SSC JE Basic Electrical Questions (2009 – 2018) Solved (Part-3)

Ques 1. The voltage wave v = Vm sin(ωt − 15°) volt is applied across an ac circuit. If the current leads the voltage by 10° and the maximum value of current is Im, then the equation of current is

I = Im sin(ωt + 5°) amps

I = Im sin(ωt – 25°) amps

I = Im sin(ωt + 25°) amps

I = Im sin(ωt – 5°) amps

Answer.4. I =Im sin(ωt – 5°) amps

Explanation:

From the above question, it is clear that the given circuit is capacitive in nature, therefore, the current is leading the voltage by 10°. Hence,

I = Im sin(ωt − 15° + 10°)

= I = Im sin(ωt – 5°) amps

Ques 2. The average value of current (I_{av}) of a sinusoidal wave of peak value (I_{m}) is

Iav = I_{m}/2

Iav = I_{m} x Π/2

Iav = I_{m} x 2/Π

Iav = I_{m}/√2

Answer 3. Iav = = I_{m} x 2/Π

Explanation:

Average Value Of Alternating Current

The average value is the DC value that produces the same charge as it is produced by an AC source in the given circuit for the given time.

Thus the average value of an alternating quantity = 0.637 x maximum value of that alternating quantity.

NOTE: The average value for a sinusoidal wave cannot be calculated over a complete cycle as it is zero so it is calculated over half cycle from 0 to 180 degrees.

Ques 3. The emf induced in a coil is given by f = -N dΦ/dt, where ‘e’ is the induced emf, N is the number of turns and dΦ’ is the instantaneous flux linkage with the coil in time ‘dt’. The negative sign of the above expression is due to

Hans Christian Oersted

Andre-Marie Ampere

Michael Faraday

Emil Lenz

Answer.4. Emil Lenz

Explanation:

According to Lenz’s law, the induced EMF sets up current is such a direction so as to oppose the very cause of producing it. Mathematically this expression is expressed in the negative sign

So, In Faraday’s law, the negative sign shows that the polarity of induced emf is such that it opposes any change in the magnetic flux of coil.

Ques.4. The temperature coefficient of resistance of copper at 20°c is

0.0045/°C

0.0017/°C

0.0393 /°C

0.0038/°C

Answer.3. 0.0393 /°C

Explanation:

Temperature Coefficient of Copper

The formula for temperature effects on resistance is

R = R_{ref} [1 + α(T – T_{ref})]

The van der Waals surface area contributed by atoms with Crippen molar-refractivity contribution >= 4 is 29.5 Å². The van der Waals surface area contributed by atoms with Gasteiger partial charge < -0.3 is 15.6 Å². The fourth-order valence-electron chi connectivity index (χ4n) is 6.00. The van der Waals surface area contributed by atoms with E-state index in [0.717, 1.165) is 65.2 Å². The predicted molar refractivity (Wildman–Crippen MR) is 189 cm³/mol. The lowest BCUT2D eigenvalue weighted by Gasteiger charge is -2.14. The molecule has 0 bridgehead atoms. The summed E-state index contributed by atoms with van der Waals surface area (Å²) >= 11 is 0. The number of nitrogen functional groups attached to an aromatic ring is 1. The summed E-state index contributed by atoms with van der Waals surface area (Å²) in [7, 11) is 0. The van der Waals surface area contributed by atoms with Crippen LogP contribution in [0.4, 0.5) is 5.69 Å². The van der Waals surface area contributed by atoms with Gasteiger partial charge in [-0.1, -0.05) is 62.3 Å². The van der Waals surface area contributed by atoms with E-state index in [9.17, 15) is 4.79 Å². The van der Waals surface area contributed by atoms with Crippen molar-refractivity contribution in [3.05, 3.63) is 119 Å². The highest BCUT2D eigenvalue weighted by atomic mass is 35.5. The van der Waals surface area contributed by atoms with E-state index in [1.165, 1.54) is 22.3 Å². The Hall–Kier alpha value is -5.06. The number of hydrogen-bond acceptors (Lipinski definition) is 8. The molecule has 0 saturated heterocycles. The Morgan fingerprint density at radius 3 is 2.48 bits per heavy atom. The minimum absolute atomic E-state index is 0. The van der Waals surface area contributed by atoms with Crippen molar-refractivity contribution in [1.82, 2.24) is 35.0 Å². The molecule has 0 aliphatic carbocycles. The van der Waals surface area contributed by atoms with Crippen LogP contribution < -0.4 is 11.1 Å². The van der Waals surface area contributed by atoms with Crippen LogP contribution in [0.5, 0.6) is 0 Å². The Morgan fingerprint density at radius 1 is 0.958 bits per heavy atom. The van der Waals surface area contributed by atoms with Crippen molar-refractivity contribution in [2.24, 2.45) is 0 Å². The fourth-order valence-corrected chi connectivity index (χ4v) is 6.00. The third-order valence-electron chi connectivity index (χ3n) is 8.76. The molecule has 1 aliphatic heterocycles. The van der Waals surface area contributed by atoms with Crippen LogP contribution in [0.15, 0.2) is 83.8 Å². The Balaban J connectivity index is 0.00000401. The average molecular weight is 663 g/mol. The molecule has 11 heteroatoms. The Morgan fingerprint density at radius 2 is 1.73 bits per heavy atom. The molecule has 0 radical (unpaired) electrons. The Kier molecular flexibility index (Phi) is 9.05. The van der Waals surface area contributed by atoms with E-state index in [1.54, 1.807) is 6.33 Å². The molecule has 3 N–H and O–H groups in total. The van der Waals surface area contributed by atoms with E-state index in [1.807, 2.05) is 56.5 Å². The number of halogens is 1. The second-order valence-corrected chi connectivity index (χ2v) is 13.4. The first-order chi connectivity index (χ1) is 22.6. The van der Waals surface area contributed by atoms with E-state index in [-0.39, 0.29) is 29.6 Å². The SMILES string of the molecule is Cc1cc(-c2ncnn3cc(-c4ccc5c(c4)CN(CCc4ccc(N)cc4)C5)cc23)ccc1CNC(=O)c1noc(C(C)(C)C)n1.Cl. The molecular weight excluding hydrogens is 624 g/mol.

Where

R = Conductor resistance at temperature T

R_{ref}= Conductor resistance at reference temperature “Tref” usually 20°C

α = Temperature coefficient of the resistance of the conducting material

T = Conductor temperature in degree

T_{ref} = Reference temperature for α is specified

The temperature coefficient for some common materials are listed below (@ 20ºC):

Ques.5. How many watt-seconds are supplied by a motor developing 2 hp (British) for 5 hours?

2.68452×10^{ 7} watt-seconds

4.476×10^{ 5} watt-seconds

2.646×10^{ 7} watt-seconds

6.3943×10^{ 6} watt-seconds

Answer.1. 2.68452×10^{ 7} watt-seconds

Explanation:

1 HP=745.7 Watt of Power

2 HP = 1491.4 Watt of Power

So, 2 HP motor working for 5 hours = 1491.4 x 5= 7457 Watt-hour

To convert Watt-Hour into Watt-sec multiply it by 3600

7457 x 3600 = 26845200

= 2.68452×10^{ 7} watt-seconds

Ques.6. Phasor diagram of load voltage (V), current in pressure coil (I_{ P} ) and current in the current coil (I_{ C}) is shown in the figure when an electrodynamic wattmeter is used to measure power. The reading of the wattmeter will be proportional to

cos(β + ψ)

cosψ

cosβcosψ

cosβcos(β + ψ)

Answer 3. cosβcosψ

Explanation:

P = VI cos β. I_{c} cos ψ

Where β is the angle by which I_{p} is lagging behind applied voltage V

ψ is the power factor of the load

Therefore the reading of wattmeter will be proportional to

P ∝ cos β cos ψ

Ques.7. Two parallel conductors carrying current in opposite directions will exert on each other

An attractive force

A repulsive force

An axial force

No force

Answer.2. A repulsive force

Explanation:

If the current flowing in the same direction then the conductor attracts each other and if the current flowing in the opposite direction then the conductor generates a repulsive force.

Ques.8. The unit of reluctance of magnetic circuit is

AT/m

Weber/m

AT/Weber

Weber/AT

Answer.3. AT/Weber

Explanation:

Reluctance is defined as

ℜ = F/Φ

F = magnetomotive force (MMF) in ampere-turns

Φ = the magnetic flux in webers.

Therefore the unit of Reluctance is ampere-turns per Weber ( AT/Weber) (a unit that is equivalent to turns per Henry).

Ques.9. A balanced 3-phase, 3-wire supply feeds balanced star connected resistors. If one of the resistors is disconnected, then the percentage reduction in load will be

33.33 %

50 %

66.67 %

75 %

Answer.2. 50

Explanation:

Underbalanced condition P = √3

If one of the resistors is disconnected it becomes the single-phase circuit with power

Ques.10. To minimize the error due to lead and contact resistances, low resistances used in electrical measurement work are provided with

Guard Rings

Four Terminals

Thick Insulation

Metal shields

Answer.2. Four Terminals

Explanation:

Four-terminal sensing

Four-terminal sensing is also known as Kelvin sensing, which measures very low resistances using four-terminal sensing. Each two-wire connection can be called a Kelvin connection.

When a Kelvin connection is used, the current is supplied via a pair of source connections (current leads). These generate a voltage drop across the impedance to be measured according to Ohm’s law V=IR.

A pair of sense connections (voltage leads) are made immediately adjacent to the target impedance so that they do not include the voltage drop in the force leads or contacts.

Since almost no current flows to the measuring instrument, the voltage drop in the sense leads is negligible hence accurate measurement can be obtained.

It is usual to arrange the sense wires as the inside pair, while the force wires are the outside pair.